We find inspiration where we can. In this case, it came from bugs. Drones, rovers, and legged robots perform many tasks, from autonomously monitoring crops in greenhouses to last-kilometer delivery. These applications need robots to operate for extended periods while performing complex tasks in equally complicated environments.
In an article published in Science Robotics, researchers from Delft University of Technology, the University of Washington and the University of Sheffield assert that one should draw inspiration from insects when creating the AI for small, autonomous robots. We know that insect intelligence allows for minimalistic yet robust solutions that they use to behave successfully in complex, dynamic environments.
Researchers explain the governing principles that underly the efficiency and robustness of insect intelligence and provide an overview of existing robotics research that has leveraged these principles, and identify challenges and opportunities ahead. In particular, advances in biology and technology allow for more fine-grained investigations of insect brains. Moreover, progress in sensing and computing hardware will enable robots to approach the energy efficiency and speed of insect sensing and neural processing. These developments accelerate the creation of insect-inspired AI for autonomous robots, leading to start-ups in this field.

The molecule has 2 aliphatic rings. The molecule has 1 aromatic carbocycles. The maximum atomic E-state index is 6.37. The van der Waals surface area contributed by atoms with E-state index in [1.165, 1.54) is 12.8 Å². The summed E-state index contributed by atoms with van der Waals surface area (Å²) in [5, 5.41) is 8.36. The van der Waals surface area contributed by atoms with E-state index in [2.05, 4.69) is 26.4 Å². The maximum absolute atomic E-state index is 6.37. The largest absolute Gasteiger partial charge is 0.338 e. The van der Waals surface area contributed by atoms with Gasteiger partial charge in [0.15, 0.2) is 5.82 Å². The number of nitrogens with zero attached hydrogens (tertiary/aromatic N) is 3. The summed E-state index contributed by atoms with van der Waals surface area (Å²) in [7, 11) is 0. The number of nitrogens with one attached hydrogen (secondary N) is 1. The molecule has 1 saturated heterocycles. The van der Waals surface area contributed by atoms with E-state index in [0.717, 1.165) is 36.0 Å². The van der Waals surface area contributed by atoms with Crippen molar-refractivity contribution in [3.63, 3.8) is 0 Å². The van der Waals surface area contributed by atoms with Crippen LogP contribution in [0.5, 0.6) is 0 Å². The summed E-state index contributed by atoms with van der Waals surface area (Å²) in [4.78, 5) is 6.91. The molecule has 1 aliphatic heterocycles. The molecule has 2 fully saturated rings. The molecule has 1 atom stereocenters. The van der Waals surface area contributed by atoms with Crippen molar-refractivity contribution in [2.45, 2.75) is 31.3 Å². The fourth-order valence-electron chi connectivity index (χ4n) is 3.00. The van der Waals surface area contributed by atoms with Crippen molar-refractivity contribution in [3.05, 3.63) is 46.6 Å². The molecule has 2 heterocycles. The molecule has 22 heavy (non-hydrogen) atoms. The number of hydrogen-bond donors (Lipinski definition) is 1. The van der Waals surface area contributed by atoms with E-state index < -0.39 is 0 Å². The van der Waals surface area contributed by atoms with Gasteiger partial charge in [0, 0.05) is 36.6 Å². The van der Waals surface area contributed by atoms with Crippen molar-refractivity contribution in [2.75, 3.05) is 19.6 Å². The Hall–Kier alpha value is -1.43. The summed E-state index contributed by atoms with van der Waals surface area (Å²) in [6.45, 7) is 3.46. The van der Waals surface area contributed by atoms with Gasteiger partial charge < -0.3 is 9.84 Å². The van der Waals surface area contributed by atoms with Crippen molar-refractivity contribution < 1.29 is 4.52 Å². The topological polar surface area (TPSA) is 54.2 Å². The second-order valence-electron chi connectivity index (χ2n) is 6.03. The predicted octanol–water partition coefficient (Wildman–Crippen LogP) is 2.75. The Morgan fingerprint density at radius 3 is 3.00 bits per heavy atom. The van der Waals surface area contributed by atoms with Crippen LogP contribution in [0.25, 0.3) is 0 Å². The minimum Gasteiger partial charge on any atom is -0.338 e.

The article published in Science Robotics is a “review” article. Here we provide some examples of the authors’ previous research studies so that one can imagine the ramifications of exploiting insect AI.